Cameron and Osbourne Stick to their Guns: More austerity for us, more prosperity for them

So, post Autumn Statement, we are now clear on the extent of the square-jawed resoluteness of the Prime Minister and the Chancellor of the Exchequer. They read from the same script: “our Long Term Economic Plan is working” and the UK must “stay on the course to prosperity“. The question is, whose prosperity?

Missed targets

Contrary to the script, what the Autumn Statement demonstrated is that the long-term plan isn’t working (at least not for the purpose stated). As Ed Miliband had already noted, speaking in Nottinghamshire on Monday, they have missed “every single target they set themselves on clearing the deficit and balancing the books by the end of this Parliament”. This includes:

  • A shortfall of more than £66bn in income tax receipts
  • National Insurance contributions £25.5bn lower than expected
  • Social security expenditure £25bn higher than planned
  • Borrowing going up and the deficit has worsened

Ed Balls has pointed out that the deficit will not come down “unless growth is strong and wages are rising for working people”. But growth is actually slowing and pay is falling, with people on low incomes seeing their wages fall the most.

The government will have to borrow as much as £75bn more than it intended over the next five years to make up for collapsing revenues from income tax, oil sales and stamp duty. Tax receipts are forecast to be £23bn lower in 2014-15 than predicted. Maybe that’s because poor people can’t pay tax and corporations won’t pay (or are gifted tax cuts).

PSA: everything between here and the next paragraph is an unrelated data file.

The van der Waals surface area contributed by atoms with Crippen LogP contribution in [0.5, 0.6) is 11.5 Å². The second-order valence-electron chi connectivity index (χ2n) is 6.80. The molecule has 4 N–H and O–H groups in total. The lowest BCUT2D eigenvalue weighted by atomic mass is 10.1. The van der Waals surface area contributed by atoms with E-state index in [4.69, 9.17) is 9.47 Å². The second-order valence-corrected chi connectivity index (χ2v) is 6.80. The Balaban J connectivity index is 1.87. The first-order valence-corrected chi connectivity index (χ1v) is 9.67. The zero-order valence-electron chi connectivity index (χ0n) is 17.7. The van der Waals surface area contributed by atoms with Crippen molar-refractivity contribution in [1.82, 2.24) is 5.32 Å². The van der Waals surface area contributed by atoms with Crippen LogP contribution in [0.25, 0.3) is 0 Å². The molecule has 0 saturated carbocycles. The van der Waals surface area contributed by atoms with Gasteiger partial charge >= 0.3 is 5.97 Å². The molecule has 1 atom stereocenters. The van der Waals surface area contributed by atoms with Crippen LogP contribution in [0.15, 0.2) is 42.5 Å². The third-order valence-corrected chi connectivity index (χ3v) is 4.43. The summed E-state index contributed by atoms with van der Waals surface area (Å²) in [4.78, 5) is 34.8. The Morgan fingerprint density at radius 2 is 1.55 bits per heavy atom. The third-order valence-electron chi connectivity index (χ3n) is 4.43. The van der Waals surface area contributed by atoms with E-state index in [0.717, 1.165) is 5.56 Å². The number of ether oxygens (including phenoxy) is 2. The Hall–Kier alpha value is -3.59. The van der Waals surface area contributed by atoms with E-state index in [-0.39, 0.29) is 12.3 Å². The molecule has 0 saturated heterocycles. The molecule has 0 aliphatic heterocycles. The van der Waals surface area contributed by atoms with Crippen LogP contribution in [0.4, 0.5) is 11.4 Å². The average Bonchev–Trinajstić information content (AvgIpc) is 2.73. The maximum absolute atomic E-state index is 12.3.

Smoke and mirrors

The Autumn Statement is full of dodgy accounting. The Independent lists several of these tricks. For instance, Cameron had already announced the headlining £15bn road-building programme at the CBI conference last month (and, as reported in the Daily Mail, no less, the Campaign for Better Transport says it “will trash protected areas and do nothing for the economy”).

The £2.3bn for flood defences had already been allocated as part of a “national infrastructure plan” that will span the next six years, and £750m of the £2bn for the NHS is being reallocated from the existing health budget with the rest coming from under-spending by other Whitehall departments.

The Institute for Fiscal Studies says Cameron is using an inconsistent definition of “savings” when he says the government has made £100bn worth. And as for the deficit, having failed to erase it as promised, Osbourne’s plan now is to halve it by the election.

Then there’s the announcement that the government will pay back all the World War I debt – what Osbourne calls “a moment for Britain to be proud of” and “a sign of our fiscal credibility”. Only problem is, it’s not true; he’s actually refinancing it.